“People can’t dump Windows 8 fast enough as Windows 10 adoption surges.” BGR
Who are the early adopters? The strongest group to adopt the new OS were Windows 8.1 users, followed by Windows 7 and Windows 8, in that order.
In real numbers, Microsoft tells us that a month after the upgraded operating system had been released Windows 10 had been installed on 75 million devices – an average of 2.5 million a day, which qualifies as a pretty eager rate of adoption.
Significantly, only 1.5 million machines are running Windows 10 Enterprise. Big corporation sales are a big part of Microsoft revenue and the publically traded company is eager to win over corporate clients who largely ignored Windows 8.
Microsoft’s new web browser, Edge, has yet to take hold with those who have migrated to other browser software. Global usage for Edge, which comes with Windows 10, peaked at 20 percent just after the global launch of the new OS. Usage fell back to 14 percent a month later on August 31st. Evidently, after giving Edge a try, users preferred their familiar browsers, Chrome or Firefox.
The number of computers using Windows world-wide is 1.5 billion. Windows 7 has 48% share of that, while Windows 10 currently is at 5%. However, the first month of availability for Windows 7 saw only a 4% adoption, so the numbers are definitely favoring the new OS.
Windows 7 is operating on 48 percent of the world’s PCs, with 40 percent of the PCs in the U.S. using Windows 7. Microsoft says more than 1.5 billion computers are using Windows. Windows 8? One month out, 1% adoption. Numbers really do demonstrate a segment of reality.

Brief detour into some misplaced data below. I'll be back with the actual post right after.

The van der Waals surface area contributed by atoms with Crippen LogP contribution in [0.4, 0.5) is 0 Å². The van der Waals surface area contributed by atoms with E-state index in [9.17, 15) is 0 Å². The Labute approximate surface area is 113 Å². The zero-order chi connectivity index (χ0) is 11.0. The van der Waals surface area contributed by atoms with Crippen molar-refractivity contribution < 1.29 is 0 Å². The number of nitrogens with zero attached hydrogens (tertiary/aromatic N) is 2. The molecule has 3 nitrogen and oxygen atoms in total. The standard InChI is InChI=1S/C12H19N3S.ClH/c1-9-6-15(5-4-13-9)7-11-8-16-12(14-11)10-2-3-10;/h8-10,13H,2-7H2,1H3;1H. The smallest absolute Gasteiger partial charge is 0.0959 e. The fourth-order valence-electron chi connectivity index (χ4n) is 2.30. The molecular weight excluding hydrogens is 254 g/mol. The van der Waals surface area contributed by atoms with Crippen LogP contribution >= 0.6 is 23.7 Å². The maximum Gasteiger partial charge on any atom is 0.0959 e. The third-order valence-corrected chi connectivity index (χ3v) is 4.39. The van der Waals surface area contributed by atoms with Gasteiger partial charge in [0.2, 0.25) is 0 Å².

One key advantage for Windows 10 is that it has been offered totally free for all Windows 7 and Windows 8 users. The only cost is the time and disk space for the install. Another factor in early adoption is an evident change in Microsoft’s attitude. Where with the earlier versions there was a greater tendency toward an assumption that the vast majority of computer users would simply make the change as corporately anticipated, this time around Microsoft is making a strong push for users to upgrade.
Perhaps a recognition that other choices exist and that users cannot be ignored in the equation. Microsoft is perhaps admitting that Windows 8 was an OS that caused a good deal of frustration among longtime/loyal Windows users. We should read the efforts toward Windows 10 as a recognition that even the mighty cannot continue without customer satisfaction.
Conclusion? “Now it seems that Microsoft has really hit the sweet spot by building an operating system that will work well for people who use a keyboard and mouse but that also offers the kind of flexibility Windows 8 wanted to offer as a tablet OS.” A return to the strength of Windows 7, but with significant advancement. There’s a green light for upgrading.